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In Conversation: Toronto University Press Interviews Author Jacqueline Kennelly about 'Burnt by Democracy'

Drawing on interviews with young activists and young people who have experienced homelessness, Jacqueline Kennelly illustrates how growing wealth inequality has weakened democracy across five Western nations. Read the full Q&A about Burnt by Democracy by author Jacqueline Kennelly, here.



Who did you write this book for? Why do you think people must read this book?

Frankly, I hope this book reaches as wide an audience as possible. I have intentionally written it to be accessible to non-academic readers, even while using academic theory. More specifically, I’d love to see this book reach political scientists, even though that is not my field, as well as other scholars in my fields of sociology, education, and youth studies. I do believe it has something new to say about democracy, and particularly about how to more effectively address the growing civic participation gap between different populations. I also want this to be read by people engaged in social movements, civics teachers, staff at homeless-serving organizations, and anybody who is concerned about the effects of wealth inequality on democratic stability and social justice.


I think that anyone who has watched the growing division in political discourse, the eruption and suppression of social movements, the political paralysis around the climate emergency, and the increasing levels of homelessness and housing precarity across Anglo-American liberal democracies (and elsewhere) will have something to learn from this book. I believe it will help people to both understand HOW we have got here – with wealth inequality at all time highs, people crippled by student debt, the dream of home ownership all but dashed for this generation of young people – and will also help them understand what needs to happen to get us out of this mess. The solutions are quite simple, if not easy to make happen politically: liberal democracies need to stop worsening inequality and instead start taking active and progressive steps towards remediating the losses of the last forty years. Democracy is impossible without some degree of equality, decent social benefits, housing security, and reasonably well-educated citizens.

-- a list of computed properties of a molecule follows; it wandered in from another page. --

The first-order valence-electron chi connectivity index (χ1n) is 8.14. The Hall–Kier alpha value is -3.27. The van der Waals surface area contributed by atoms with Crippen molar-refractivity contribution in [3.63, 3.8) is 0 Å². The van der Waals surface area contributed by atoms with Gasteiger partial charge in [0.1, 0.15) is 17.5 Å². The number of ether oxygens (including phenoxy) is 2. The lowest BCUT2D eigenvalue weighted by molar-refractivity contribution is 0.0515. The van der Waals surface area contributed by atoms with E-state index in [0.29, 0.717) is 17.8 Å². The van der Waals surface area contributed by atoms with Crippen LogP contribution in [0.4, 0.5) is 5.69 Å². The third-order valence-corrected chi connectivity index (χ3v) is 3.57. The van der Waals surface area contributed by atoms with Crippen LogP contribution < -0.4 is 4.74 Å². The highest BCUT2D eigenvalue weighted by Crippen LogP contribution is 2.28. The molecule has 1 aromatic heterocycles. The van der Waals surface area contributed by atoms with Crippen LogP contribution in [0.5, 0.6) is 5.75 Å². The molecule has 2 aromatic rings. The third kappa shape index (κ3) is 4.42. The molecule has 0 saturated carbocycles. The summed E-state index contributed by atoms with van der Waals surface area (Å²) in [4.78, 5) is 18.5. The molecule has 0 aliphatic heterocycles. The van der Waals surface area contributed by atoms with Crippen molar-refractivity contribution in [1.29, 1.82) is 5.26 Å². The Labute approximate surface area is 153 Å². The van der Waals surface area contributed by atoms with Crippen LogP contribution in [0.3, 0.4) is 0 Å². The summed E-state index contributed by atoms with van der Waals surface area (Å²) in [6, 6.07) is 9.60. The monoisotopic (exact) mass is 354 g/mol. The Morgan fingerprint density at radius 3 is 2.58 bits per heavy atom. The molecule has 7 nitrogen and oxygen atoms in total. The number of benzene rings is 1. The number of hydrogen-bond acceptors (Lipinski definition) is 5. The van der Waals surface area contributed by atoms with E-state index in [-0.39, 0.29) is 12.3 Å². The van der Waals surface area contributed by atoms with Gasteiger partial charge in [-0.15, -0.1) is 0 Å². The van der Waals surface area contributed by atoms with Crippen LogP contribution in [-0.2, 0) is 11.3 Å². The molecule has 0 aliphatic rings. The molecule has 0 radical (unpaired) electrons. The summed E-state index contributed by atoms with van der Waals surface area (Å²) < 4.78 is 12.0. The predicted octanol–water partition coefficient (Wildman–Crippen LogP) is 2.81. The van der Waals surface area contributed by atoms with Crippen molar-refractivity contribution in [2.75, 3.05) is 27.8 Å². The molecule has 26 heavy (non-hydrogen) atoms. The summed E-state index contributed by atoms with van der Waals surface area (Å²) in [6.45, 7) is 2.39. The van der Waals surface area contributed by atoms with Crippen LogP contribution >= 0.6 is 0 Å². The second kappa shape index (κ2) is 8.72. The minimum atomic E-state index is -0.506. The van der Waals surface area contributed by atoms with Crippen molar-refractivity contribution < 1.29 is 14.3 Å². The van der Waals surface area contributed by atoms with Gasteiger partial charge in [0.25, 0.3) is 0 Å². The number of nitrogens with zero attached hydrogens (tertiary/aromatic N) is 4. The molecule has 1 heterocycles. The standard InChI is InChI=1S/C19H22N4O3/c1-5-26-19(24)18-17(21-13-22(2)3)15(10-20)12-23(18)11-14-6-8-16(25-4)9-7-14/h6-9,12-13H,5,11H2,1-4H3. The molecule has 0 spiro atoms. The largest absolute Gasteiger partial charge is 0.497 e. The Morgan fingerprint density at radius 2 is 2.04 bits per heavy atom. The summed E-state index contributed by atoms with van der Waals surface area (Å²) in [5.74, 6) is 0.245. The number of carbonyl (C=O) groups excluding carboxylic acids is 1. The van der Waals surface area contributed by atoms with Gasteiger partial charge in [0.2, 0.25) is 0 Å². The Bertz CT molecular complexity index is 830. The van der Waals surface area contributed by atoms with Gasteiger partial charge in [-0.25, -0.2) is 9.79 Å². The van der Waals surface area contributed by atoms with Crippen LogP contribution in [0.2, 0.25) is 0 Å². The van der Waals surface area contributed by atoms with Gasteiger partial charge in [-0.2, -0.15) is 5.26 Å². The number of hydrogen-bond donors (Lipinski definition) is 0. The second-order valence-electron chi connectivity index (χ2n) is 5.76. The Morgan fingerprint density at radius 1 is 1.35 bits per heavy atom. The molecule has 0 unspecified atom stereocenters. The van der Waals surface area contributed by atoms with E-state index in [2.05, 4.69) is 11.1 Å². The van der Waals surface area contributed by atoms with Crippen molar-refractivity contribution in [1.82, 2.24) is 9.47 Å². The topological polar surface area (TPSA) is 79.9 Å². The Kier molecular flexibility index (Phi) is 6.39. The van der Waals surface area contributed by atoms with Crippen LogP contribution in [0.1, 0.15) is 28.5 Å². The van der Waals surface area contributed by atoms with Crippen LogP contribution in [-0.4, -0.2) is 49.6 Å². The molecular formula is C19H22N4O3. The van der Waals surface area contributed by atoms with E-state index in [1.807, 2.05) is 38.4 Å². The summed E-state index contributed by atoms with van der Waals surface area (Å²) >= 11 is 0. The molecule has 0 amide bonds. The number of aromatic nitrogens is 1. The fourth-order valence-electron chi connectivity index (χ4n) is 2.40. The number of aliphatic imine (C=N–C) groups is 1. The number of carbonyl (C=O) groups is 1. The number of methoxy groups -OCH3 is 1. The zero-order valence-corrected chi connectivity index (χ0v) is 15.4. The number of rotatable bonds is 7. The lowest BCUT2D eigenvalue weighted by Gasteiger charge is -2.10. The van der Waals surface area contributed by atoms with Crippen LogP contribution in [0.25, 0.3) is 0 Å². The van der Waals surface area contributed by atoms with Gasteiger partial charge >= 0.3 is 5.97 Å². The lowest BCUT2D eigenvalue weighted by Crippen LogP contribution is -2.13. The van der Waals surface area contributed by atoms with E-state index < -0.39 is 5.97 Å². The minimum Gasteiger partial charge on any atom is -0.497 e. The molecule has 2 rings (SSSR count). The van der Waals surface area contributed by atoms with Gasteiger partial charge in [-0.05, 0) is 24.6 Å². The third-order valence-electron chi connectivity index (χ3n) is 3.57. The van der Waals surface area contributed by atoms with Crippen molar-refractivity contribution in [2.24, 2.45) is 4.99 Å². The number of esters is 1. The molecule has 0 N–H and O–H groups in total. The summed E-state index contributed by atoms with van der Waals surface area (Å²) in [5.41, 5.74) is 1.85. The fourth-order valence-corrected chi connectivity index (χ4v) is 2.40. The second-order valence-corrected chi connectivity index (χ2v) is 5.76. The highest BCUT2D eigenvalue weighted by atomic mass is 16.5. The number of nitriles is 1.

Was there anything difficult or surprising about writing this book for you?

Holding space for the difficult stories of young people who have faced homelessness is always an emotional strain. I have been doing that for a long time now, and that makes it slightly easier, only because I’m not shocked by the degree to which they have been forced into cruel and unnecessary suffering by the state. But it still makes me incredibly angry. At the same time, the resilience, humour, and kindness of people who have faced complete betrayal by the systems meant to support them is always humbling, and an important reminder of the capacity for people to flourish if only given sufficient support. What I hope to do with their stories is represent them in a way that helps readers understand their complex humanity, and to appreciate how some basic structural changes (affordable housing, raised benefit rates, lowered tuition) could significantly change their lives.


On the other hand, interviewing young activists is always a mixed pleasure. These are incredibly inspiring people who are doing amazing things to achieve greater social and climate justice for everyone. That said, I also want readers to appreciate that these young people didn’t just pop out of the womb with the ability to do this stuff. They were shaped by their class background, their family’s political knowledge, the presence of mentors, and the opportunities that arise largely through higher education to become knowledgeable and engaged democratic actors. The challenge in writing about young activists is always to represent them honestly, with both admiration and caution. We collectively have so little understanding of how social class shapes opportunities like this, that even activists can rarely truly appreciate the degree to which their ‘choices’ have been structured by the society in which we live.